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Slightly off subject but does anyone know the reason why Activision never fully exploited the power of the other systems to improve their games graphically?  Pitfall for example was a disappointing conversion to such systems as the Colecovision and home computers for aside from some minor graphical tweaks it looked pretty much the same as the 2600 game.  The same was true for River Raid.  So much extra memory to play with yet only basic tweaks to what was already there.

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3 hours ago, Thomas Jentzsch said:

Minimum invest vs maximum return?

You know I always believed that, I just hoped it wasn't for such a blatant reason.  Imagic utilised the extra power of the Intellivision with Demon Attack and what a result.  Guess for Activision profit was truly the reason. :(

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I disagree.

Activision’s versions of their 2600 games on other systems were indeed improved graphically if & when it was possible to do so. And even massively upgraded as well; such as was the case with Pitfall II : Explorers Edition for 5200 & 400/800.

 

And in some cases, it just wasn’t necessary to make any major changes because the gameplay itself was what made the game so good. Say for example Kaboom; where it’s all about hand-eye coordination. Graphics are barely relevant.

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10 hours ago, Supergun said:

I disagree.

Activision’s versions of their 2600 games on other systems were indeed improved graphically if & when it was possible to do so. And even massively upgraded as well; such as was the case with Pitfall II : Explorers Edition for 5200 & 400/800.

 

And in some cases, it just wasn’t necessary to make any major changes because the gameplay itself was what made the game so good. Say for example Kaboom; where it’s all about hand-eye coordination. Graphics are barely relevant.

Well I disagree with you on certain points.  Pitfall could have been made a lot more pleasing to the eye for all that was done was putting leaves on the trees and the walls in the tunnels looked like Bricks.  Kaboom could have been enhanced but all it had was a skyscraper landscape.

 

I did not mention Pitfall II for although graphically there was little graphical improvement there was an entire 2nd element to the game more complex and difficult than the 1st part.  Pitfall II was perhaps the most prime example of how a company could push the envelope of an existing game for a bigger system and the point I made was why did they not push the envelope on their other games released for bigger systems which I received conformation on what I already suspected but you are entitled to your opinion in the matter.  I just choose not to readily agree to it.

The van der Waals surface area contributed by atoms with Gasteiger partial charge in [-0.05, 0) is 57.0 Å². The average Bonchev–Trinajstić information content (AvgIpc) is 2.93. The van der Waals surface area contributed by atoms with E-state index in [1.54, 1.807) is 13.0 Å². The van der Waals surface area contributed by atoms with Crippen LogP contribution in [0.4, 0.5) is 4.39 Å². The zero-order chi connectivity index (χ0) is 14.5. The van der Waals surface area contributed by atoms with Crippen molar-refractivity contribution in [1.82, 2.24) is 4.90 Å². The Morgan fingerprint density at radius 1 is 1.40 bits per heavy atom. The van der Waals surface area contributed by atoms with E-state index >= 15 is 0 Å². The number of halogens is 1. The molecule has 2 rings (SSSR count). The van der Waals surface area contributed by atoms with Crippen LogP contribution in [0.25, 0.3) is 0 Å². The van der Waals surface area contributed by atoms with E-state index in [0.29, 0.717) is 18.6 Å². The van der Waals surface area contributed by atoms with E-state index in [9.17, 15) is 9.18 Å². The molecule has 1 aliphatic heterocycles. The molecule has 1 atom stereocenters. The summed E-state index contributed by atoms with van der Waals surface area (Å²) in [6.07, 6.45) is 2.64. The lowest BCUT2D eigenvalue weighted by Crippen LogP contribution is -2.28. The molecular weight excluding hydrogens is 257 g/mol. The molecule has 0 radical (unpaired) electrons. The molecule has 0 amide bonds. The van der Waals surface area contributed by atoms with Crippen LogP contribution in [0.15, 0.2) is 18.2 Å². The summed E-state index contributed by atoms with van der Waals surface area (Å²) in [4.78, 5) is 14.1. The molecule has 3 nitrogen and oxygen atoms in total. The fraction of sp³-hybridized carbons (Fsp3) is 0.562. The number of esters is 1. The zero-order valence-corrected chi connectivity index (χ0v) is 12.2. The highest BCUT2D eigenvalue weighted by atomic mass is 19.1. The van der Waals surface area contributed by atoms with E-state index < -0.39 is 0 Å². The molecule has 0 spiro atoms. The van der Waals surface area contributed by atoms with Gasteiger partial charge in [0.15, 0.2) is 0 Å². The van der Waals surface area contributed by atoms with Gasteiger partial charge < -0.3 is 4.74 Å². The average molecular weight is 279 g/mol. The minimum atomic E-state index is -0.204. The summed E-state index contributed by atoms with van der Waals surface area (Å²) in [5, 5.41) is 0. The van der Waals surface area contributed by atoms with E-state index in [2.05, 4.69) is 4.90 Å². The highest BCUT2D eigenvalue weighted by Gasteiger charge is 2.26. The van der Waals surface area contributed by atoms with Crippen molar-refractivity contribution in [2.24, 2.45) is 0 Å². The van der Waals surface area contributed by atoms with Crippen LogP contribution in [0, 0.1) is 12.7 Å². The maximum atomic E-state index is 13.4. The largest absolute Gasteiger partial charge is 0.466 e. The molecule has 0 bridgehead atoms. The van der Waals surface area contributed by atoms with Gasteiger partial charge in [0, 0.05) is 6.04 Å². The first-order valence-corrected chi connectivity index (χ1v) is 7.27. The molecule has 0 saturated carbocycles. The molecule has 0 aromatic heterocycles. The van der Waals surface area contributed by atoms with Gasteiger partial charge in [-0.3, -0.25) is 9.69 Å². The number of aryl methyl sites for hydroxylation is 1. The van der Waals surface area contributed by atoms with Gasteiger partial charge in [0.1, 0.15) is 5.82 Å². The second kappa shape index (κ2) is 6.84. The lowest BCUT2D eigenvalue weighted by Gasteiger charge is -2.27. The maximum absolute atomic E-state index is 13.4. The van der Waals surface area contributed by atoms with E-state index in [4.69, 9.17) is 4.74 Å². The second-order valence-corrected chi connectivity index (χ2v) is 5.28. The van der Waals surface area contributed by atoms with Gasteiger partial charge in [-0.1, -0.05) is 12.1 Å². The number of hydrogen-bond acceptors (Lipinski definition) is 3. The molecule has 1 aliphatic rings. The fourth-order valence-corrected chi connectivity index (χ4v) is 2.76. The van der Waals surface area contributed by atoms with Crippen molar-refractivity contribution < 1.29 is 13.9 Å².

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On 9/28/2019 at 10:02 PM, Supergun said:

Activision’s versions of their 2600 games on other systems were indeed improved graphically if & when it was possible to do so. And even massively upgraded as well; such as was the case with Pitfall II : Explorers Edition for 5200 & 400/800.

The expansion of Pitfall II did come about somewhat by accident.  Tim Shotter was having a bit of difficulty porting the game to the Commodore 64 but Mike Lorenzen was able to complete the 400/800/5200 conversion very quickly and simply chose to use that extra time to his benefit and did something constructive with it.  It wasn't originally planned though, and the management supposedly wanted Lorenzen to remove the extra world but he left it in as an Easter egg.

 

On 9/28/2019 at 10:02 PM, Supergun said:

And in some cases, it just wasn’t necessary to make any major changes because the gameplay itself was what made the game so good. Say for example Kaboom; where it’s all about hand-eye coordination. Graphics are barely relevant.

If the story about the extra content in Pitfall II is true, then it can be assumed that they mostly felt the games were good enough as is and didn't want them altered significantly on different platforms for marketing reasons.  Also keep in mind that most of the ports weren't coded by the original programmers and some of them were actually done outside Activision on contract, which is all the more reason they wouldn't have wanted anyone messing around with the game too much (apart from some basic graphical enhancements).

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20 hours ago, Psionic said:

If the story about the extra content in Pitfall II is true, then it can be assumed that they mostly felt the games were good enough as is and didn't want them altered significantly on different platforms for marketing reasons.  Also keep in mind that most of the ports weren't coded by the original programmers and some of them were actually done outside Activision on contract, which is all the more reason they wouldn't have wanted anyone messing around with the game too much (apart from some basic graphical enhancements).

Now that makes a great deal of sense and goes a long way to explain things.  Thank you for your input.  Appreciated.